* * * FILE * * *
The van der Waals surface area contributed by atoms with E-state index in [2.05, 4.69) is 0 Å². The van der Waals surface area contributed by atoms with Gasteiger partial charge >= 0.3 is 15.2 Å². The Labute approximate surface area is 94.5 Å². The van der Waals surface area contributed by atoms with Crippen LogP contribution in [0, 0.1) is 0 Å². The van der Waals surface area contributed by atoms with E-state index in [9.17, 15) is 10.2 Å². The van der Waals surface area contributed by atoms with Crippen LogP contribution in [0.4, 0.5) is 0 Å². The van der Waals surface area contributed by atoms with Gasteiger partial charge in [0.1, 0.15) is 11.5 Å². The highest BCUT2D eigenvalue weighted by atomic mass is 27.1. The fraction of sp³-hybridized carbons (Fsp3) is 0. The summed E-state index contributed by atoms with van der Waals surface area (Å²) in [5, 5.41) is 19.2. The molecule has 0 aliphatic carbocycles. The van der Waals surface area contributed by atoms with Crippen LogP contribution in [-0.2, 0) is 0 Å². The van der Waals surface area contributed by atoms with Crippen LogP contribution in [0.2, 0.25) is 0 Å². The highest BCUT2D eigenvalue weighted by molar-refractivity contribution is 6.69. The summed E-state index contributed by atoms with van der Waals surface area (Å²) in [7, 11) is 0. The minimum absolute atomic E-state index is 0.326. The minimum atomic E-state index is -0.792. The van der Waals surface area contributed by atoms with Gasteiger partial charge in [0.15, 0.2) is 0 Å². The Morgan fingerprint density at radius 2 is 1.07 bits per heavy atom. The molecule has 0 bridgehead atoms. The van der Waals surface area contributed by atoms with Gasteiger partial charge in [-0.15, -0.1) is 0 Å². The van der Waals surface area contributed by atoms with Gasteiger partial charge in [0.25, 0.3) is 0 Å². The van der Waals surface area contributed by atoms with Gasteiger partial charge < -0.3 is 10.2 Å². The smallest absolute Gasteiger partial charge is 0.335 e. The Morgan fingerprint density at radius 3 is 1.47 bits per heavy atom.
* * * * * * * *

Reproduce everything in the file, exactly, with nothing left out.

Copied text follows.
The van der Waals surface area contributed by atoms with E-state index in [2.05, 4.69) is 0 Å². The van der Waals surface area contributed by atoms with Gasteiger partial charge >= 0.3 is 15.2 Å². The Labute approximate surface area is 94.5 Å². The van der Waals surface area contributed by atoms with Crippen LogP contribution in [0, 0.1) is 0 Å². The van der Waals surface area contributed by atoms with E-state index in [9.17, 15) is 10.2 Å². The van der Waals surface area contributed by atoms with Crippen LogP contribution in [0.4, 0.5) is 0 Å². The van der Waals surface area contributed by atoms with Gasteiger partial charge in [0.1, 0.15) is 11.5 Å². The highest BCUT2D eigenvalue weighted by atomic mass is 27.1. The fraction of sp³-hybridized carbons (Fsp3) is 0. The summed E-state index contributed by atoms with van der Waals surface area (Å²) in [5, 5.41) is 19.2. The molecule has 0 aliphatic carbocycles. The van der Waals surface area contributed by atoms with Crippen LogP contribution in [-0.2, 0) is 0 Å². The van der Waals surface area contributed by atoms with Crippen LogP contribution in [0.2, 0.25) is 0 Å². The highest BCUT2D eigenvalue weighted by molar-refractivity contribution is 6.69. The summed E-state index contributed by atoms with van der Waals surface area (Å²) in [7, 11) is 0. The minimum absolute atomic E-state index is 0.326. The minimum atomic E-state index is -0.792. The van der Waals surface area contributed by atoms with Gasteiger partial charge in [0.15, 0.2) is 0 Å². The Morgan fingerprint density at radius 2 is 1.07 bits per heavy atom. The molecule has 0 bridgehead atoms. The van der Waals surface area contributed by atoms with Gasteiger partial charge in [-0.15, -0.1) is 0 Å². The van der Waals surface area contributed by atoms with Gasteiger partial charge in [0.25, 0.3) is 0 Å². The van der Waals surface area contributed by atoms with Gasteiger partial charge < -0.3 is 10.2 Å². The smallest absolute Gasteiger partial charge is 0.335 e. The Morgan fingerprint density at radius 3 is 1.47 bits per heavy atom.